God’s Word for Arabic-Speaking Countries: The Arabic Contemporary Commentary on the Bible

BY kirakrieger | 23 March 2017 |

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When we first introduced you to Joseph Louis, he was studying for his M. Div at a seminary in Cairo, Egypt. Pictured here in the seminary library, he’s holding a copy of John Stott’s The Incomparable Christ. He told us that books, particularly books that explore the relationship between faith and science, have been important to his studies—especially as ideas about atheism are becoming more prevalent in Egypt.

Bahaa Labib, a leader in the Hadayek Qubbah Evangelical Church in Cairo, says “I can’t imagine any growing without books. It’s really impossible.”

And yet, as Dr. Riad Kassis, the Director of Langham Scholars, himself an Arab Christian, says, “If you go into a Christian bookstore in the Middle East, in Egypt or in Lebanon or in Jordan, you’ll be amazed because we have very few Christian books written in Arabic by Arabs.”

“While translated books are of course very important,” Dr. Kassis says, “We need books written from our own context. This is what Langham Literature has been doing. In fact, there is a unique project that Langham Literature and Langham Scholars are working on: The Arabic Contemporary Commentary on the Bible (ACCB).”

Coment B’blico Contemp_PROVAS.cdrThe commentary is the first of its kind in the Arab world: a commentary on the whole Bible written by Arab theologians for Arabic-speaking churches in the Middle East and North Africa. Riad calls it a “landmark in the history of the church in the region” that will help readers biblically address issues facing the region, like Arab Christians and citizenship, secularism and pluralism.

Langham Scholar Dr. Andrea Zaki Stephanous, managing editor of the ACCB and president of the Protestant churches of Egypt, notes that this is the first project to bring together Arab Orthodox, Catholic, and evangelical biblical scholars—an important step toward Christian unity—and that they have come together with a “commitment to the Lausanne Covenant and a Middle Eastern context.”

Dr. Kassis underscores the importance of this biblical unity: “The so called Arab spring is in reality becoming a cold winter for the Arab Christian community. It’s threating the very existence of Christians who survived for more than 2000 years in the Middle East. In such a context the matter of Christian unity is not a leisurely academic exercise or even a choice to be made. It is becoming a matter of life and death. . . For Arab Christians to work together in any project, including the Arabic Contemporary Commentary project, is one way of demonstrating such unity. This becomes more crucial in a context where violent acts of divisions on religious grounds amount and destroy the social mosaic of the region.”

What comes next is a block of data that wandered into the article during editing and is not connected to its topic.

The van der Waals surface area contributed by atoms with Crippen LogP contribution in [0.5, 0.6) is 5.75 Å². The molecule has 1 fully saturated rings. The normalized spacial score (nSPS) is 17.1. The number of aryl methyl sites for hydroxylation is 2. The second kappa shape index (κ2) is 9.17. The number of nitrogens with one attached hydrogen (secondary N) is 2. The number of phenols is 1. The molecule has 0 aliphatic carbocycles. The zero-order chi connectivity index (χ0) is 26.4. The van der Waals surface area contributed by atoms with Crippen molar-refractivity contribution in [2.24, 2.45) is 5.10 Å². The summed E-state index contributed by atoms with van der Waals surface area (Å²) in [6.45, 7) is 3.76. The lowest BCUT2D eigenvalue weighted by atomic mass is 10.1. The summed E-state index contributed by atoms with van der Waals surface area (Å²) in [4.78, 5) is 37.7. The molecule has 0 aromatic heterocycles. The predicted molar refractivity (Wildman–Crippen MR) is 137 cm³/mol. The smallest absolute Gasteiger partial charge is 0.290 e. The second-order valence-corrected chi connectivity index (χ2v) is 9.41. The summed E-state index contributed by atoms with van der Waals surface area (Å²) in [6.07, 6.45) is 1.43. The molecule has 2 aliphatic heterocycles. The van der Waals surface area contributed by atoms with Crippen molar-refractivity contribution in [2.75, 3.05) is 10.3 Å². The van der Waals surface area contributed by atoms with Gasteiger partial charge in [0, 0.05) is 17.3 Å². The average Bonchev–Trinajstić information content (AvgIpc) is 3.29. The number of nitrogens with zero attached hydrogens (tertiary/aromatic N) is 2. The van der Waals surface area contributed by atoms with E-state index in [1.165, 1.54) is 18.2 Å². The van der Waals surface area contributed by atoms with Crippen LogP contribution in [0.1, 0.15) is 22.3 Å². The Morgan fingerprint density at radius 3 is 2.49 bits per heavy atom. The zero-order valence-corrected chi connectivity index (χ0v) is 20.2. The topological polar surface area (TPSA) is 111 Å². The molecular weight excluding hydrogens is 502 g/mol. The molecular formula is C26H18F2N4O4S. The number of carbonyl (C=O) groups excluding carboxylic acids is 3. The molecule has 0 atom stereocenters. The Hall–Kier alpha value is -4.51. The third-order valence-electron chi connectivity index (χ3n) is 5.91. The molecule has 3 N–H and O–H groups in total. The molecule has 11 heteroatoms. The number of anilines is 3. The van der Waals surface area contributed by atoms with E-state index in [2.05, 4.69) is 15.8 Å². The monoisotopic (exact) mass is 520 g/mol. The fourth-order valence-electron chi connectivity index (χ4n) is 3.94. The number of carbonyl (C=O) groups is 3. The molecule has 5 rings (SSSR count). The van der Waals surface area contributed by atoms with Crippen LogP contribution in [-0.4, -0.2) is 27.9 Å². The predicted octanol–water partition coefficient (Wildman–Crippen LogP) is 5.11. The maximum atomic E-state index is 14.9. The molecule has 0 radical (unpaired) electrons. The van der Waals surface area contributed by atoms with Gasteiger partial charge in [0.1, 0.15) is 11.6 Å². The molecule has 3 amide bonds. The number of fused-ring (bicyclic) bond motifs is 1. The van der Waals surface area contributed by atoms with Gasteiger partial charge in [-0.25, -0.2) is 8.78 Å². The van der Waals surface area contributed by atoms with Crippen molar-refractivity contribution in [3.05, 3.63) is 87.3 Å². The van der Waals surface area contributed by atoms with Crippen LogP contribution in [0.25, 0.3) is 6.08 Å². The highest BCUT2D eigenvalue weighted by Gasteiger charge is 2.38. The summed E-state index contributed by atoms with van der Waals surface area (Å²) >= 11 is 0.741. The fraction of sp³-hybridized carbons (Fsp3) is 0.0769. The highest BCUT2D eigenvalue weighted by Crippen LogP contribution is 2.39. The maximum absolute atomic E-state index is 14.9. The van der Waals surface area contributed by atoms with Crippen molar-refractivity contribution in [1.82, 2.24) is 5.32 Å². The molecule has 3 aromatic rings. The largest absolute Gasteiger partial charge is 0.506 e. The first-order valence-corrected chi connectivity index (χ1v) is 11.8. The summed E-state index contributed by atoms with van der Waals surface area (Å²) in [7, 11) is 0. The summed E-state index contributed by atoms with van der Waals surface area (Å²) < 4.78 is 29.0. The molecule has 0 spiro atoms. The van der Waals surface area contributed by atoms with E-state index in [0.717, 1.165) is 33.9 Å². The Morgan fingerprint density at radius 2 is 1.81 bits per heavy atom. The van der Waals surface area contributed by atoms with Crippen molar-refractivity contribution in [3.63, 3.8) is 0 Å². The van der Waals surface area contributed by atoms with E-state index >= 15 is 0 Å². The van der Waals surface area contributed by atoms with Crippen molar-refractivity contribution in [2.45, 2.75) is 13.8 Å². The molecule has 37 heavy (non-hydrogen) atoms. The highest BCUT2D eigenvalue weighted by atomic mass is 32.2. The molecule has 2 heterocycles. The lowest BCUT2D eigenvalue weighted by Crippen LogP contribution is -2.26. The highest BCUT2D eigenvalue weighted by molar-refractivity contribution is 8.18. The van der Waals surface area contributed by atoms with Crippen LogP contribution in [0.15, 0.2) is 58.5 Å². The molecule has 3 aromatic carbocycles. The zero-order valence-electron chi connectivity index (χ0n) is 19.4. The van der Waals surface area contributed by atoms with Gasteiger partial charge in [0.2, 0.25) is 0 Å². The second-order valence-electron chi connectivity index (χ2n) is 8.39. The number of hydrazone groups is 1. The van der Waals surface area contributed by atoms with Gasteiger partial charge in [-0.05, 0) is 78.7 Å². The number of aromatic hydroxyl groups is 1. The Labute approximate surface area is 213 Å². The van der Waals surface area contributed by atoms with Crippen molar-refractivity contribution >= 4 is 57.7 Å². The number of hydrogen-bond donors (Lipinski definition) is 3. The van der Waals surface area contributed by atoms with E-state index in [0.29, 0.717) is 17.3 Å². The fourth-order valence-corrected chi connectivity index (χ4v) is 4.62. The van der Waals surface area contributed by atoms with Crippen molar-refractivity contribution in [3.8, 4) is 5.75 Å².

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Inside St. Mark’s Coptic Cathedral compound, just over a mile from Evangelical Theological Seminary in Cairo, where several Langham-trained leaders are working to help Christians in the Arab world understand how God’s Word speaks into their context.

Since the project started in 2008, there have been a number of challenges that have delayed the work, including political unrest and instability in many of the Arab countries. Though timelines and project plans have had to be revised, the team is pressing on with an expected book launch by early 2018. Dar El Thaqafa, the publishing house run by the Coptic Evangelical Organization for Social Services, is publishing the commentary.Our prayer is that this commentary will be a light in the region, where future leaders like Joseph can encounter and apply God’s Word in their Middle Eastern context.

Today, Joseph has graduated from seminary and is helping to pastor a church in upper Egypt. He recently shared with us, “I’m excited about my ordination in the next few months. I’m facing a lot of challenges like adapting to ministry, house visits. . .  preparing a lot of sermons, counseling, and social ministries. But I’m so happy I have the chance to practice every thing I learned. I hope the [Arabic Contemporary Commentary on the Bible] will help me in preparing my sermons and understanding the context of the biblical text, and how it applies to daily life.”

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